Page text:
By: Karen Cralli, Teaching Assistant (Department of Hispanic and Italian Studies)
For my 26th birthday, Campus Care gave me a choice: death or medical debt.
I suffer from a rare, life-threatening blood disorder called thrombotic thrombocytopenic purpura (TTP). Left untreated, TTP claims a 95% mortality rate. With treatment, the survival rate is roughly 80%, though a significant number of patients experience multiple relapses. The only known treatment for TTP is plasmapheresis (plasma exchange): a patient’s plasma is removed and replaced with a donor’s plasma. Each plasma exchange at UIC’s Blood Donor and Hemotherapy Center costs $7,000: $5,000 for plasma, and $2,000 for labor and equipment. There is no telling how many plasma exchanges a patient may need before his/her platelet count stabilizes. Patients like myself, who have experienced two or more relapses, are encouraged to take an FDA-approved immunosuppressant drug called Rituxan, which has been shown to reduce relapse rates from 40-60% to 10%. For someone like me who has relapsed twice in less than 8 months, Rituxan is a miracle drug. Four doses of Rituxan (the recommended course of treatment for TTP) plus the cost of labor and equipment total $60,000 at UIC’s Oncology Clinic.
My third TTP episode began in late September, three weeks before my 26th birthday. Until age 26, I had been on my parents’ insurance plans, which always covered treatment for my disorder. Coverage through my parents’ insurance was set to lapse at the end of my birth month, meaning Campus Care would become my only insurance provider mid-way through my relapse. Though each TTP relapse is considered a life-threatening medical emergency, Campus Care does not cover the use of any blood products or biological sera on an outpatient basis, nor does it cover monoclonal antibodies like Rituxan. I receive the majority of my medical care on an outpatient basis; I am only treated as an inpatient until I am no longer at risk of bleeding to death from a small cut. Campus Care does not cover the majority of medically necessary, life-sustaining treatment for my blood disorder.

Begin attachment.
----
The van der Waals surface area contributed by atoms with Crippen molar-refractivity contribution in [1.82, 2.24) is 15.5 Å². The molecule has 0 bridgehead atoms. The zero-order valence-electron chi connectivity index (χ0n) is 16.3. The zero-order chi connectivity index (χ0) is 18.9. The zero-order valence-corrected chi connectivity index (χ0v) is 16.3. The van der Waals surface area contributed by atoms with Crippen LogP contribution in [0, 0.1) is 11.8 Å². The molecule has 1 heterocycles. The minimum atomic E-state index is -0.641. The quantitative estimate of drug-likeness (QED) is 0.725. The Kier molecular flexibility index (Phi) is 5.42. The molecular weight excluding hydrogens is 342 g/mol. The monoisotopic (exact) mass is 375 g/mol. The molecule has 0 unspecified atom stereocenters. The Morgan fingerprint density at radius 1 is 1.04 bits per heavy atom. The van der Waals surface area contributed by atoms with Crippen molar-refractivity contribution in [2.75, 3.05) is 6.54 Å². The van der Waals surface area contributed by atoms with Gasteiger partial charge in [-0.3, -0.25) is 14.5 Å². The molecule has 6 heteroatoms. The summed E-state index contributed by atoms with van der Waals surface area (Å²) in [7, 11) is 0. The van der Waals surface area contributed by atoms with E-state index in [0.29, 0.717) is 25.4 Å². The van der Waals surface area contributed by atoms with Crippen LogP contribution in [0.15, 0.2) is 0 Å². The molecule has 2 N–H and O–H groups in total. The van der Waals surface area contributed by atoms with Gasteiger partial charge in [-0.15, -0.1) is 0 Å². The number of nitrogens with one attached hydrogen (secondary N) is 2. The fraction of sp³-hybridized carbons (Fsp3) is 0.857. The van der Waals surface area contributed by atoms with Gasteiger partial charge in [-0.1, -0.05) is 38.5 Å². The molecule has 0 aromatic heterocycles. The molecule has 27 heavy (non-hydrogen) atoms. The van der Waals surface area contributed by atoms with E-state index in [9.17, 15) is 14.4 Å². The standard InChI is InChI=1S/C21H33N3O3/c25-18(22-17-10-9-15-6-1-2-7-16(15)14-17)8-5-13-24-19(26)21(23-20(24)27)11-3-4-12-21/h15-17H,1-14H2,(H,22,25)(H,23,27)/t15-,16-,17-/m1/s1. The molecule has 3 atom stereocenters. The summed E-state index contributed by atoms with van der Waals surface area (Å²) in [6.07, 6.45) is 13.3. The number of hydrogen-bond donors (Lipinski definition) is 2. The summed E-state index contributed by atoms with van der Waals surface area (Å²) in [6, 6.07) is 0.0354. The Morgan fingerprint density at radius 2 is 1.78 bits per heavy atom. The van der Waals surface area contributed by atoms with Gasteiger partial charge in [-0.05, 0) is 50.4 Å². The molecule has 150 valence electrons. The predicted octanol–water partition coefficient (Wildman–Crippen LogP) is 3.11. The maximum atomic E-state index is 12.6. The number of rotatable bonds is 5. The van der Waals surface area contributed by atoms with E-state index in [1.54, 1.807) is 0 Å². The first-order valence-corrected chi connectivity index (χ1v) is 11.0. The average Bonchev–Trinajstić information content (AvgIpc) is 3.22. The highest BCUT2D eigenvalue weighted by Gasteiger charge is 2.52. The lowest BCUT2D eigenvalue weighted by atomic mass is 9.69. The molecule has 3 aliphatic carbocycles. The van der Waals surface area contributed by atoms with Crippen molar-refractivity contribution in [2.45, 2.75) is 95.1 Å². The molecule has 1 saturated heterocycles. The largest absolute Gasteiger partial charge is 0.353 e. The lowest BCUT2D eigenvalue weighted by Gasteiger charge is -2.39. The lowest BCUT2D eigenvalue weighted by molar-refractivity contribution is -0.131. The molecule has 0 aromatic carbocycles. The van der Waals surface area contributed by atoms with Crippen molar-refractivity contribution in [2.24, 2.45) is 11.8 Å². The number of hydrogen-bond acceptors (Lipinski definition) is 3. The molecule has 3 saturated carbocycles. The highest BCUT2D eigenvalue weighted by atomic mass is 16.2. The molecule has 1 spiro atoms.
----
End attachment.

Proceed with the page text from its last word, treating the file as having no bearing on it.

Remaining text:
When Campus Care put me in a position to choose between death and debt, I chose debt. No one should ever be forced to make that choice—especially not a TA or GA who earns less than $20,000 a year, and pays more than $1,000 a year for Campus Care.
To date, I have received over $80,000 worth of blood products, medication, and medical services not covered by Campus Care. Graduate employees deserve the same choices as other UIC employees—we should have the option to enroll in an insurance plan that won’t force us to choose between debt and death.